Id like to say a little more about a subject that I discussed a year ago: how poorly applied technologies and
routines can become a nuisance and get in the way of service and customer satisfaction.
stories I am telling are true. I dont name names because thats irrelevant
and it wouldnt be appropriate to criticize a single company when most of its
competitors do the same, or worse. These are only a few examples. The list of problems
that we face is never-ending and a few more turn up almost every day.
The hidden drivers
One of the leading manufacturers of computer-driven appliances makes a very widely sold
and used device. The machine suddenly misfuctions. Nothing has been changed. No
description of that problem, or indication of the solution, can be found anywhere in the
manual, the maintenance software or the online help.
The customer calls the companys toll-free number for assistance and
finds a recording that says for sales press 1, for service on X press 2, for
assistance on Y press 3 etcetera. After pushing several buttons, he gets though
to sales. With several attempts and request for help, he eventually finds a
kind person that puts him though to technical assistance. Before he can state
what the problem is he is asked for a number of irrelevant data (code number of device,
date of purchase, etc) and finally gets a chance to talk to a person; but he is forced
through a routine (press A five times, B nine times, this time on the machine,
not the phone) that is quite useless in his case. Finally the frustrated customer manages
to get through to a technical person, that doesnt seem to know how his problem can
be solved. After some discussion they guess that maybe re-installing the drivers may help,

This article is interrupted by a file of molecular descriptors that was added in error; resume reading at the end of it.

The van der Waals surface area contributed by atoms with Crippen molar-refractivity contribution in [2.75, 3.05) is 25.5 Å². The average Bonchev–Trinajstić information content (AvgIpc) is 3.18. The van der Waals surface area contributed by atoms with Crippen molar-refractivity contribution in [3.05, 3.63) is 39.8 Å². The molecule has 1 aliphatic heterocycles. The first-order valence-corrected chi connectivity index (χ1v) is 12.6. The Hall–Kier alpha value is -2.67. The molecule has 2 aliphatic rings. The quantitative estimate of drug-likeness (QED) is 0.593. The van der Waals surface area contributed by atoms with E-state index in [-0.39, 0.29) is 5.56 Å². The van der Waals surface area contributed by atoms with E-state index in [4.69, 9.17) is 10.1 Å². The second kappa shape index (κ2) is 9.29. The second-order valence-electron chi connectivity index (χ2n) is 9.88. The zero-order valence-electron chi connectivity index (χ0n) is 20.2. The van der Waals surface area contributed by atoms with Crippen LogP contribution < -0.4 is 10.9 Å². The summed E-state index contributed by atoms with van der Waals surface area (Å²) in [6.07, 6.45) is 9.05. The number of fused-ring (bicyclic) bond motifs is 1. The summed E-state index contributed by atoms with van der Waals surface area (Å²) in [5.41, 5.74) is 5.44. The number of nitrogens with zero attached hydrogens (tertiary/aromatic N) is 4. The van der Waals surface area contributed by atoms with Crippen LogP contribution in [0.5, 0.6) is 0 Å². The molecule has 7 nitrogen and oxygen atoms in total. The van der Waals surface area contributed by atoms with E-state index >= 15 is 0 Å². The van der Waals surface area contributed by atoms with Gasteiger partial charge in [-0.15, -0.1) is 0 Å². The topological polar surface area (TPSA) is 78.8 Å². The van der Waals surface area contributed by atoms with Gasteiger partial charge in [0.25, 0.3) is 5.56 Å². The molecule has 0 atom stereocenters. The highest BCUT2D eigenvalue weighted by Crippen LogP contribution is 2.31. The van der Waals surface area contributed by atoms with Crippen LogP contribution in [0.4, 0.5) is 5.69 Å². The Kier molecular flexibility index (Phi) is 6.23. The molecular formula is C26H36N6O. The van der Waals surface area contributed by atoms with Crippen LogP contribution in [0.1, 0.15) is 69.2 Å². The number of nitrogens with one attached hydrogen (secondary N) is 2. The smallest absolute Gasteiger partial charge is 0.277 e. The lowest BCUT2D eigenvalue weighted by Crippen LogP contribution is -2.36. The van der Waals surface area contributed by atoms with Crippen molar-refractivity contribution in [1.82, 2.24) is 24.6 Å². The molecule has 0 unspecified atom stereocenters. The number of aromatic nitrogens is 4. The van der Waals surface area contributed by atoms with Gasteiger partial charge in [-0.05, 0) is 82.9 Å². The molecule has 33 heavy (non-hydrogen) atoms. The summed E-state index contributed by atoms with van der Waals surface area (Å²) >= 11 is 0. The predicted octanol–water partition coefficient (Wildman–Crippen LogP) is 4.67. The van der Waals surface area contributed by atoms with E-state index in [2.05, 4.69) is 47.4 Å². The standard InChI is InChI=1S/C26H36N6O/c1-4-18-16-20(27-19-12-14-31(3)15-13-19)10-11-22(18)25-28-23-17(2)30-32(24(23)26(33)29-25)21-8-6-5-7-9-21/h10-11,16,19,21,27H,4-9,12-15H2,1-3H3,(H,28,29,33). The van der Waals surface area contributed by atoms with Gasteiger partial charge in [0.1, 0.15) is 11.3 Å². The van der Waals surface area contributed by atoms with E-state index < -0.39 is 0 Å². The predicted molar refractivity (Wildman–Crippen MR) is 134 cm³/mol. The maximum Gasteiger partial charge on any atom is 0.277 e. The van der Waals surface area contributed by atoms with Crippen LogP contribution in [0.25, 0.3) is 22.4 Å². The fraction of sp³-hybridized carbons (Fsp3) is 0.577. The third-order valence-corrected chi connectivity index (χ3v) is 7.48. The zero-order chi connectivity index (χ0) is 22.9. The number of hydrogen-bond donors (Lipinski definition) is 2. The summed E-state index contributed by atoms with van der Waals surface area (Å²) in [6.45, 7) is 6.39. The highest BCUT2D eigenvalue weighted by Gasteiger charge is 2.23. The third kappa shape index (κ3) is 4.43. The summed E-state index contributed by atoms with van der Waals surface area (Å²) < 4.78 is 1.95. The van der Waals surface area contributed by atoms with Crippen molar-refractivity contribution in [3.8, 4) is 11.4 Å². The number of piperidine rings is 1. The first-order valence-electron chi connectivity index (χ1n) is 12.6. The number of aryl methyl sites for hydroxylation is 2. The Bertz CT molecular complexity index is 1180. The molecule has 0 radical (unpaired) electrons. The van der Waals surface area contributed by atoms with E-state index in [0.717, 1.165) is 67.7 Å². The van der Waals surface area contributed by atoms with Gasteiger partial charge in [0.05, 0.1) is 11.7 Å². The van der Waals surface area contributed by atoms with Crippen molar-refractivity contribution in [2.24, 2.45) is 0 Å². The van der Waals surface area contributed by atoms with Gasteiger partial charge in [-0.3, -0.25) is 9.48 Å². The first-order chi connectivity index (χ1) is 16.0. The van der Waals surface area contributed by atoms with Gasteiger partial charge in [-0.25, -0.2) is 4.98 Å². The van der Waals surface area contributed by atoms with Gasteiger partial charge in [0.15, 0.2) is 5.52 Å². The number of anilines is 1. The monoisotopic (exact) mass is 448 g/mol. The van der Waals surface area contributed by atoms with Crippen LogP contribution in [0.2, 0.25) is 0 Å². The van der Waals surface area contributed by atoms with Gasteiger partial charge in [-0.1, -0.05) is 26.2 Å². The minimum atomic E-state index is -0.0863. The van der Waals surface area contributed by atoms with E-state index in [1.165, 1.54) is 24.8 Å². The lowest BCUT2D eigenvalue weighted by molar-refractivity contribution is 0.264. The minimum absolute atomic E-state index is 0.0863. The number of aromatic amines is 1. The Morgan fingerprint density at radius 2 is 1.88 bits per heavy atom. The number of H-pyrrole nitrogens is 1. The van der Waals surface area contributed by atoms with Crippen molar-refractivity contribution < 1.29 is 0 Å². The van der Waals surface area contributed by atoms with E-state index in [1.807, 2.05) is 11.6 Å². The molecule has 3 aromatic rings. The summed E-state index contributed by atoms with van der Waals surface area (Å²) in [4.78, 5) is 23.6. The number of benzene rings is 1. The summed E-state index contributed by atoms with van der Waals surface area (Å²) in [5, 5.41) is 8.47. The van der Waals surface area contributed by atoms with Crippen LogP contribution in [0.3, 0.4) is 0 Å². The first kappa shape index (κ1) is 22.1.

but the customer has already done so and it didnt work. The technician suggest
installing new drivers; the customer says that he had tried, but there is no way of
finding them on the companys website. The technician has no idea of how his
companys website works. He promises to send new drivers by mail; but the order has
to come from Amsterdam and they will be mailed from Paris. Two weeks later the floppy
disks arrive, but thats not the solution. The customer finally calls in an engineer
that works for competitive company, who fiddles around until he finds the hidden function
that fixes the problem.
First questions: how much money and time did the company waste to disappoint a
Second (and crucial) question: will that customer ever buy any other product made by
The unreplaceable battery
An expensive top-of-the-line notebook computer, made by a leading manufacturer, has a
tiny non-rechargeable battery to keep its clock going. Its not supposed to run out
in the computers lifetime, but after a year it loses voltage and some functions
become unstable. Its not standard; there are several numbers and codes on it, but no
indication of voltage. There are no explanations in the manual. Nobody in the
companys staff (or its dealers) seems to have any idea of where a replacement can be
found. That battery was installed only in that particular model and after a year the
company has lost all memory of such ancient times.